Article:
Gas turbine industry commits to sustainable aviation fuel research
By Michael G. List|December 2021
The Gas Turbine Engines Technical Committee works to advance the science and technology of aircraft gas turbine engines and engine components.
Demonstration of sustainable aviation fuel in several flight and ground tests represented a major development in the gas turbine engine community. SAFs comprise fuels from a variety of sources, such as cooking or plant oils, with characteristics suitable for use with jet fuels and consistent with existing air transportation infrastructure. Use of SAFs can also enable an up to 80% reduction in carbon footprint over the lifecycle of the fuels relative to petroleum-based fuels, driving a large global investment. Current policies allow up to a 50-50 blending of an SAF with existing jet fuels. Flight tests with SAFs require material compatibility, endurance, safety and performance evaluations to ensure all components work with the alternate fuels.
The United Kingdom’s Rolls-Royce announced in February that it tested a 100% SAF with a Pearl 700 business jet engine in its Dahlewitz, Germany, facility. The Pearl 700 powers the Gulfstream G700 aircraft. The test followed a late 2020 test of the Trent 1000 engine with a 100% SAF. Airbus, headquartered in the Netherlands, flight tested an A350 fueled by a 100% SAF in March in Toulouse, France, as part of the collaborative Emission and Climate Impact of Alternative Fuels project. Ground and flight testing on the A350’s Trent XWB engine continued throughout the year to characterize emissions. Williams International of Michigan also tested the FJ44-4 engine using a 100% SAF in a 3.5-hour flight over Michigan. The FJ44 engines power a variety of business aviation aircraft.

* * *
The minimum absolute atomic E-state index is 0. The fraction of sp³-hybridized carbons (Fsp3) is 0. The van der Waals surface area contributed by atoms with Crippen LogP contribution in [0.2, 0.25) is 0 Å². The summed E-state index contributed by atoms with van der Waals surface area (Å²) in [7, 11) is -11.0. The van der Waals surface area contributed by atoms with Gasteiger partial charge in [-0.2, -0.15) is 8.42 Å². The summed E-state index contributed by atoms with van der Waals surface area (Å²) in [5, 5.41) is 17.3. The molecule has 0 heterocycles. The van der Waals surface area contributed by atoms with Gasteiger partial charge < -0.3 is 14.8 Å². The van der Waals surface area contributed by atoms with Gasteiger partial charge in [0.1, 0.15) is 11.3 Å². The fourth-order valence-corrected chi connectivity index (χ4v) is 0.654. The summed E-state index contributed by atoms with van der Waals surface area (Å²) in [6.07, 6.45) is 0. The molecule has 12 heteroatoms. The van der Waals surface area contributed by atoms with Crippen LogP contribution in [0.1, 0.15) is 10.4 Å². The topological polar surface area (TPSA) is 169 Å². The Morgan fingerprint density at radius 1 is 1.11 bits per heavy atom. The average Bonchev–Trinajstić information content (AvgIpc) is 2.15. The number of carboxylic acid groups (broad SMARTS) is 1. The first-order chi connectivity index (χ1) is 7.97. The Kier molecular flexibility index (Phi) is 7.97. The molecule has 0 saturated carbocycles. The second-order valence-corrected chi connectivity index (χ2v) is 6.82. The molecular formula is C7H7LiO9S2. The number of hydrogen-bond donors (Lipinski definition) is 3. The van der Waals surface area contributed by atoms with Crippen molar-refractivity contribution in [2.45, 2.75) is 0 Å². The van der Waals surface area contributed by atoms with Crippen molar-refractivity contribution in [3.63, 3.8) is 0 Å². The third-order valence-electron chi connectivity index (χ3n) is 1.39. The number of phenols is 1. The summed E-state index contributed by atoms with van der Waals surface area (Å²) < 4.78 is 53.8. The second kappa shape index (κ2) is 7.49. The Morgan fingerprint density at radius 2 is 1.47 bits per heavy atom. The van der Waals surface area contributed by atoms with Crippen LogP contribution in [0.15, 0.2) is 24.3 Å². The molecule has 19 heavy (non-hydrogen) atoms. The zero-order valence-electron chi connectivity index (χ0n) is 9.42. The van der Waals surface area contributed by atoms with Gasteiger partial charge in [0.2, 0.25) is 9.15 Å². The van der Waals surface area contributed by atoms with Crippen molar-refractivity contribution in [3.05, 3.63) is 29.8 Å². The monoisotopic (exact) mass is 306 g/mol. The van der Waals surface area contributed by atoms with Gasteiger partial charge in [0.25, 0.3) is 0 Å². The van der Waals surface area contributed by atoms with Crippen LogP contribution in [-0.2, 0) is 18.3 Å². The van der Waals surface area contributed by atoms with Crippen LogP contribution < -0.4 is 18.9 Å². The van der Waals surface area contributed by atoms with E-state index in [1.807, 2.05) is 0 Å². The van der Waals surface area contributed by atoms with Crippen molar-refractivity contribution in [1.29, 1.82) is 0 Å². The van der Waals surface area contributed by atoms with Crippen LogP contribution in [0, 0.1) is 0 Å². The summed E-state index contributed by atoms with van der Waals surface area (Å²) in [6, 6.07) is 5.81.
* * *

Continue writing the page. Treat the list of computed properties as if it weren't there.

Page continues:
Safran Helicopter Engines of France announced that an Airbus H145 rescue helicopter was flown with a 40% blend of biofuel in Munich in June. The helicopter used Safran Arriel 2E engines. Safran also announced in July that researchers ran an Arrano helicopter engine with a 38% SAF blend and that they ran a Makila 2 on a 100% cooking oil SAF in September. The flight tests represented an increasing application of SAF usage in Safran’s French facilities over the course of the year and a focus of the helicopter engine industry on SAF adoption. In September, GE Aviation, based in Ohio, announced a new $55 million, five-year partnership under FAA’s Continuous Lower Energy, Emissions and Noise program that will include research into standards for 100% SAFs. Additionally, U.S. President Joe Biden signed executive actions planned to increase SAF production and reduce emissions 20% by 2030. Coupled with previous tests by GE Aviation and Connecticut-based Pratt & Whitney, the past year’s tests, research investments and policy announcements represent substantial investment in SAFs from the global engine supplier community and substantial work that regulatory bodies may use to standardize SAFs and reduce aviation emissions in both business jet and large civil transport applications.
In July, GE Aviation celebrated shipment of the 100,000th ceramic matrix composite turbine shroud and the 100,000th additively manufactured fuel nozzle. CMC components consist of ceramic fibers oriented in a ceramic matrix and are lighter and enable temperatures that are hundreds of degrees higher than competing metal alloys, resulting in increased efficiency and reduced emissions. GE has used additive manufacturing of fuel nozzles to reduce part counts and machine labor for production of the complex part. Ohio-based CFM International’s LEAP engine employs both technologies. Also in July, Pratt & Whitney opened a facility in Carlsbad, California, for development of CMC components, joining Rolls-Royce’s nearby facility in Cypress, California.